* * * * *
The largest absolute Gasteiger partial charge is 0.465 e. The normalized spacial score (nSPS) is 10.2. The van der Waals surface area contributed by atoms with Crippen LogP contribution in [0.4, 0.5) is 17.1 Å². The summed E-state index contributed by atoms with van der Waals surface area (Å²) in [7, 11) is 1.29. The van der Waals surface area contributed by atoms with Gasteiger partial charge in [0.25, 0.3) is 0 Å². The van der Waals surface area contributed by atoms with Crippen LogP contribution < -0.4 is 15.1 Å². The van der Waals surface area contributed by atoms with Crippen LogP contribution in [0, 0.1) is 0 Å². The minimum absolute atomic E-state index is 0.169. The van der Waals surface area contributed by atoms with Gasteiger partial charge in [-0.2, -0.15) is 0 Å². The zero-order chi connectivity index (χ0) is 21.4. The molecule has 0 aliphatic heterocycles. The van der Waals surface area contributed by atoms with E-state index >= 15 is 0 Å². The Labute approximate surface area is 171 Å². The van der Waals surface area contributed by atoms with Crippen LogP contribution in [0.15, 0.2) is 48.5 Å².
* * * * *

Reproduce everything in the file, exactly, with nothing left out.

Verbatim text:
The largest absolute Gasteiger partial charge is 0.465 e. The normalized spacial score (nSPS) is 10.2. The van der Waals surface area contributed by atoms with Crippen LogP contribution in [0.4, 0.5) is 17.1 Å². The summed E-state index contributed by atoms with van der Waals surface area (Å²) in [7, 11) is 1.29. The van der Waals surface area contributed by atoms with Gasteiger partial charge in [0.25, 0.3) is 0 Å². The van der Waals surface area contributed by atoms with Crippen LogP contribution < -0.4 is 15.1 Å². The van der Waals surface area contributed by atoms with Crippen LogP contribution in [0, 0.1) is 0 Å². The minimum absolute atomic E-state index is 0.169. The van der Waals surface area contributed by atoms with Gasteiger partial charge in [-0.2, -0.15) is 0 Å². The zero-order chi connectivity index (χ0) is 21.4. The molecule has 0 aliphatic heterocycles. The van der Waals surface area contributed by atoms with E-state index >= 15 is 0 Å². The Labute approximate surface area is 171 Å². The van der Waals surface area contributed by atoms with Crippen LogP contribution in [0.15, 0.2) is 48.5 Å².